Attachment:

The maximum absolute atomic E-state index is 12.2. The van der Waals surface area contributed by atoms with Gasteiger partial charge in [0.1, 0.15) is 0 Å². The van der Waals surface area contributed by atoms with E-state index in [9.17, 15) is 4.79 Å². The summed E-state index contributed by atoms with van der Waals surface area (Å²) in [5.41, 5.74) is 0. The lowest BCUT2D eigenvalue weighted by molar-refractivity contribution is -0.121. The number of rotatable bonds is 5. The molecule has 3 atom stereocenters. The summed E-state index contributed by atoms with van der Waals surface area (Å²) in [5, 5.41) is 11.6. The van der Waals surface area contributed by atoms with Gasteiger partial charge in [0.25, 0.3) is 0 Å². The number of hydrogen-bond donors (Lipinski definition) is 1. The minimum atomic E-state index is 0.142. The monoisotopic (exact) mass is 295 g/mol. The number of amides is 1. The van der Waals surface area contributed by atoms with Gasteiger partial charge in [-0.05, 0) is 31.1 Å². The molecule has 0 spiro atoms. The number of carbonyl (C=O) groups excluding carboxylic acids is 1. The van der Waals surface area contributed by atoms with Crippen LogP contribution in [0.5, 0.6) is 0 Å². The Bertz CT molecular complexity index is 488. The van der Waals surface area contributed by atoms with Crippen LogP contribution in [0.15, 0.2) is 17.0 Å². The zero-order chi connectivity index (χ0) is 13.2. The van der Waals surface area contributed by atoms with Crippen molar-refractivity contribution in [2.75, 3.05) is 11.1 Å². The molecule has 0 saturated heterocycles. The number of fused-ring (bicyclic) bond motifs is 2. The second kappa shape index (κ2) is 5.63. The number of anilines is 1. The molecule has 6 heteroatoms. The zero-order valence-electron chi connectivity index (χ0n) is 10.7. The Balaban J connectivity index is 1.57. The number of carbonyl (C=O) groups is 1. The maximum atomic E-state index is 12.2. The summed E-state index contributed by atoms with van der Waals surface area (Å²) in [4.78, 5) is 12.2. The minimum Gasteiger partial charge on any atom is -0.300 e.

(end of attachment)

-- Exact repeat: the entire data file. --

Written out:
The maximum absolute atomic E-state index is 12.2. The van der Waals surface area contributed by atoms with Gasteiger partial charge in [0.1, 0.15) is 0 Å². The van der Waals surface area contributed by atoms with E-state index in [9.17, 15) is 4.79 Å². The summed E-state index contributed by atoms with van der Waals surface area (Å²) in [5.41, 5.74) is 0. The lowest BCUT2D eigenvalue weighted by molar-refractivity contribution is -0.121. The number of rotatable bonds is 5. The molecule has 3 atom stereocenters. The summed E-state index contributed by atoms with van der Waals surface area (Å²) in [5, 5.41) is 11.6. The van der Waals surface area contributed by atoms with Gasteiger partial charge in [0.25, 0.3) is 0 Å². The number of hydrogen-bond donors (Lipinski definition) is 1. The minimum atomic E-state index is 0.142. The monoisotopic (exact) mass is 295 g/mol. The number of amides is 1. The van der Waals surface area contributed by atoms with Gasteiger partial charge in [-0.05, 0) is 31.1 Å². The molecule has 0 spiro atoms. The number of carbonyl (C=O) groups excluding carboxylic acids is 1. The van der Waals surface area contributed by atoms with Crippen LogP contribution in [0.5, 0.6) is 0 Å². The Bertz CT molecular complexity index is 488. The van der Waals surface area contributed by atoms with Crippen LogP contribution in [0.15, 0.2) is 17.0 Å². The zero-order chi connectivity index (χ0) is 13.2. The van der Waals surface area contributed by atoms with Crippen molar-refractivity contribution in [2.75, 3.05) is 11.1 Å². The molecule has 0 saturated heterocycles. The number of fused-ring (bicyclic) bond motifs is 2. The second kappa shape index (κ2) is 5.63. The number of anilines is 1. The molecule has 6 heteroatoms. The zero-order valence-electron chi connectivity index (χ0n) is 10.7. The Balaban J connectivity index is 1.57. The number of carbonyl (C=O) groups is 1. The maximum atomic E-state index is 12.2. The summed E-state index contributed by atoms with van der Waals surface area (Å²) in [4.78, 5) is 12.2. The minimum Gasteiger partial charge on any atom is -0.300 e.